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Conventions

The following discussion deals with the conventions of labeling, organization and methods that we follow throughout the site.

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General:

The purpose of this site is to present the observations of the authors and other Hawaiian researchers who have contributed to it. Therefore, we don't include comprehensive discussions of the species or, necessarily, restate reports of their behavior/characteristics from elsewhere in the Pacific. For that, we refer the reader to Bill Rudman's Sea Slug Forum or other sites. Furthermore, conclusions and interpretations on this site are based primarily on our own observations and do not necessarily reflect the observations or opinions of other researchers (unless otherwise noted).

Although we may suggest that some species might be synonyms, we do not intend to make nomenclatural changes on this site. In cases where the assignment of a genus is uncertain we place a "?" in parenthesis after it.

Nomenclature is based on the recommendations and preferences of Dr. Terry Gosliner with the exception of a few instances where we have "agreed to disagree" on matters of splitting or lumping. Final choices (and any errors) in such cases are our responsibility.

The purpose of the thumbnail section is to provide a "cascading gallery" for quick identification. The introductory material for each taxon has been deliberately kept to a minimum so readers won't have to scroll down too far to get to the thumbnails. For further discussion, we direct the readers to other sites that deal with such subjects in greater detail. All thumbnails are smaller versions of photos appearing elsewhere on the site and photographers are credited under the primary photos. Each taxon is also linked to a comprehensive species list for those who wish to go directly to the descriptions. Finally, we provide a single page containing all the thumbnails without introductory material for those who find that format convenient.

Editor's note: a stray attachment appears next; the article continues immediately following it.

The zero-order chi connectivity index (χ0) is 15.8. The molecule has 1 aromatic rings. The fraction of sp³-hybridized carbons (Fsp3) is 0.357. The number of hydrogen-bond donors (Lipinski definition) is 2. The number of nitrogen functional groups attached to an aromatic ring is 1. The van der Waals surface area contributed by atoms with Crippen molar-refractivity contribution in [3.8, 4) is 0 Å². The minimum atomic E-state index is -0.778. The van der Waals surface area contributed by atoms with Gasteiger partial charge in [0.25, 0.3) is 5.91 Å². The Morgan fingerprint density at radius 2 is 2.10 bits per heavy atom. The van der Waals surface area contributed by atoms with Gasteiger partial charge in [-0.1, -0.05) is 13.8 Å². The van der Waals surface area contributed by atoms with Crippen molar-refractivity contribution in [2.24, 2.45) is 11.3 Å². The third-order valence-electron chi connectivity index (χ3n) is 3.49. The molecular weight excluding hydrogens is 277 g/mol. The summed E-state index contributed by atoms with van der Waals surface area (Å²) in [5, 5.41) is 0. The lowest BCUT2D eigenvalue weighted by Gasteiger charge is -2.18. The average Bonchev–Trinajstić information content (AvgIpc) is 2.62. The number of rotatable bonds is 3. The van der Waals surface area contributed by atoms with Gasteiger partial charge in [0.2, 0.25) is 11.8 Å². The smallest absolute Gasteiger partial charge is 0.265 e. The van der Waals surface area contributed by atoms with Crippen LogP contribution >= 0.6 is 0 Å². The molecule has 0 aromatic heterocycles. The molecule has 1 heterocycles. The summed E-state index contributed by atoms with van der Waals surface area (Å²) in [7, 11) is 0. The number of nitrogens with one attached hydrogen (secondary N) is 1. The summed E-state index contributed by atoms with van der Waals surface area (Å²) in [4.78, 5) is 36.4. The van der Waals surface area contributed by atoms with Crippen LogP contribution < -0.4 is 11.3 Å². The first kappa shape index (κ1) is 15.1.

In those few cases where we do not have a photo taken in Hawaii of a species that, nevertheless, is known to be present we may include a photo taken elsewhere as an aid to identification. These photos are identified by the abbreviation "(PNH)" after the name bellow the thumbnail and by the phrase "(Photo not from Hawaii)" below the photo on the species page. If a species is mentioned in the family introduction as "possibly Hawaiian but not confirmed" a link is provided to photos of the species on another site.